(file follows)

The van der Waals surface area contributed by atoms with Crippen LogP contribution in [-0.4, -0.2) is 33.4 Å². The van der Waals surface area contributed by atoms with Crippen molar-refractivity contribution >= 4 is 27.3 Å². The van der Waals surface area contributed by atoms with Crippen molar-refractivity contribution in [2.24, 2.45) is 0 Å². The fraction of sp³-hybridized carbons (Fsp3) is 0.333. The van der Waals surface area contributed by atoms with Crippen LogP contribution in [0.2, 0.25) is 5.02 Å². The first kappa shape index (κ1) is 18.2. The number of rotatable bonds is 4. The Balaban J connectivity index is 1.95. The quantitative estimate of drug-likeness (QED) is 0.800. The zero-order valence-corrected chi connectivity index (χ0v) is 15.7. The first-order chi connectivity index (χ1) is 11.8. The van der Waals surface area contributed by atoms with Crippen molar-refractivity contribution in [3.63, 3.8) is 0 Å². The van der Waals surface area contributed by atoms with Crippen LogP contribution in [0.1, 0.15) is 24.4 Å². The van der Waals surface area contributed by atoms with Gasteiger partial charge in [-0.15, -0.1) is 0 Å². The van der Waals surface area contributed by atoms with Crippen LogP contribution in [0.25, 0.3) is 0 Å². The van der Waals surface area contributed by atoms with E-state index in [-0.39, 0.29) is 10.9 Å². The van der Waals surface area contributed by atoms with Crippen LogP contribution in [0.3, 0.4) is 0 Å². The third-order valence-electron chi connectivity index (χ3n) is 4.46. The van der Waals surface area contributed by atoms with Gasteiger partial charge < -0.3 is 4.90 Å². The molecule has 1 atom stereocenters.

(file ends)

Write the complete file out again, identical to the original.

The van der Waals surface area contributed by atoms with Crippen LogP contribution in [-0.4, -0.2) is 33.4 Å². The van der Waals surface area contributed by atoms with Crippen molar-refractivity contribution >= 4 is 27.3 Å². The van der Waals surface area contributed by atoms with Crippen molar-refractivity contribution in [2.24, 2.45) is 0 Å². The fraction of sp³-hybridized carbons (Fsp3) is 0.333. The van der Waals surface area contributed by atoms with Crippen LogP contribution in [0.2, 0.25) is 5.02 Å². The first kappa shape index (κ1) is 18.2. The number of rotatable bonds is 4. The Balaban J connectivity index is 1.95. The quantitative estimate of drug-likeness (QED) is 0.800. The zero-order valence-corrected chi connectivity index (χ0v) is 15.7. The first-order chi connectivity index (χ1) is 11.8. The van der Waals surface area contributed by atoms with Crippen molar-refractivity contribution in [3.63, 3.8) is 0 Å². The van der Waals surface area contributed by atoms with Crippen LogP contribution in [0.1, 0.15) is 24.4 Å². The van der Waals surface area contributed by atoms with Gasteiger partial charge in [-0.15, -0.1) is 0 Å². The van der Waals surface area contributed by atoms with Crippen LogP contribution in [0.25, 0.3) is 0 Å². The van der Waals surface area contributed by atoms with E-state index in [-0.39, 0.29) is 10.9 Å². The van der Waals surface area contributed by atoms with Crippen LogP contribution in [0.3, 0.4) is 0 Å². The third-order valence-electron chi connectivity index (χ3n) is 4.46. The van der Waals surface area contributed by atoms with Gasteiger partial charge < -0.3 is 4.90 Å². The molecule has 1 atom stereocenters.